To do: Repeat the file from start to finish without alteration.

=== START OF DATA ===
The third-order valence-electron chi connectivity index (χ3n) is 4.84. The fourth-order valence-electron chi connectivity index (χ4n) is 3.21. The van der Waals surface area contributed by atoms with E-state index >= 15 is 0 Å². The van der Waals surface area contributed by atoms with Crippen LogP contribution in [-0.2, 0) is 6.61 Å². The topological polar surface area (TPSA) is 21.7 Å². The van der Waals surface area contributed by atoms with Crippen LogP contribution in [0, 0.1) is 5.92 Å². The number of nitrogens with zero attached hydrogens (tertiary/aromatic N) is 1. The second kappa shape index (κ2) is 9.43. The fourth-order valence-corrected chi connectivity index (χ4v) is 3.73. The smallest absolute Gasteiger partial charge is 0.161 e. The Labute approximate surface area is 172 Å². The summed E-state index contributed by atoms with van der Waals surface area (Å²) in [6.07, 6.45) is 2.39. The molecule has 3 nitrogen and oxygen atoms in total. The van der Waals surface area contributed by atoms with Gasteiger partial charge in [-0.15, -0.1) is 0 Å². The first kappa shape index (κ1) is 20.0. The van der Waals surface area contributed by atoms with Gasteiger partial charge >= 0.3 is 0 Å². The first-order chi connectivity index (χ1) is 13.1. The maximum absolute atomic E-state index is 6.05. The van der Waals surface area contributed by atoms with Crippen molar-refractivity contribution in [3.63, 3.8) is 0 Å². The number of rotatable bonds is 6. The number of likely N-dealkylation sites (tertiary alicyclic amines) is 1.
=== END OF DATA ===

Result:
The third-order valence-electron chi connectivity index (χ3n) is 4.84. The fourth-order valence-electron chi connectivity index (χ4n) is 3.21. The van der Waals surface area contributed by atoms with E-state index >= 15 is 0 Å². The van der Waals surface area contributed by atoms with Crippen LogP contribution in [-0.2, 0) is 6.61 Å². The topological polar surface area (TPSA) is 21.7 Å². The van der Waals surface area contributed by atoms with Crippen LogP contribution in [0, 0.1) is 5.92 Å². The number of nitrogens with zero attached hydrogens (tertiary/aromatic N) is 1. The second kappa shape index (κ2) is 9.43. The fourth-order valence-corrected chi connectivity index (χ4v) is 3.73. The smallest absolute Gasteiger partial charge is 0.161 e. The Labute approximate surface area is 172 Å². The summed E-state index contributed by atoms with van der Waals surface area (Å²) in [6.07, 6.45) is 2.39. The molecule has 3 nitrogen and oxygen atoms in total. The van der Waals surface area contributed by atoms with Gasteiger partial charge in [-0.15, -0.1) is 0 Å². The first kappa shape index (κ1) is 20.0. The van der Waals surface area contributed by atoms with Gasteiger partial charge >= 0.3 is 0 Å². The first-order chi connectivity index (χ1) is 13.1. The maximum absolute atomic E-state index is 6.05. The van der Waals surface area contributed by atoms with Crippen molar-refractivity contribution in [3.63, 3.8) is 0 Å². The number of rotatable bonds is 6. The number of likely N-dealkylation sites (tertiary alicyclic amines) is 1.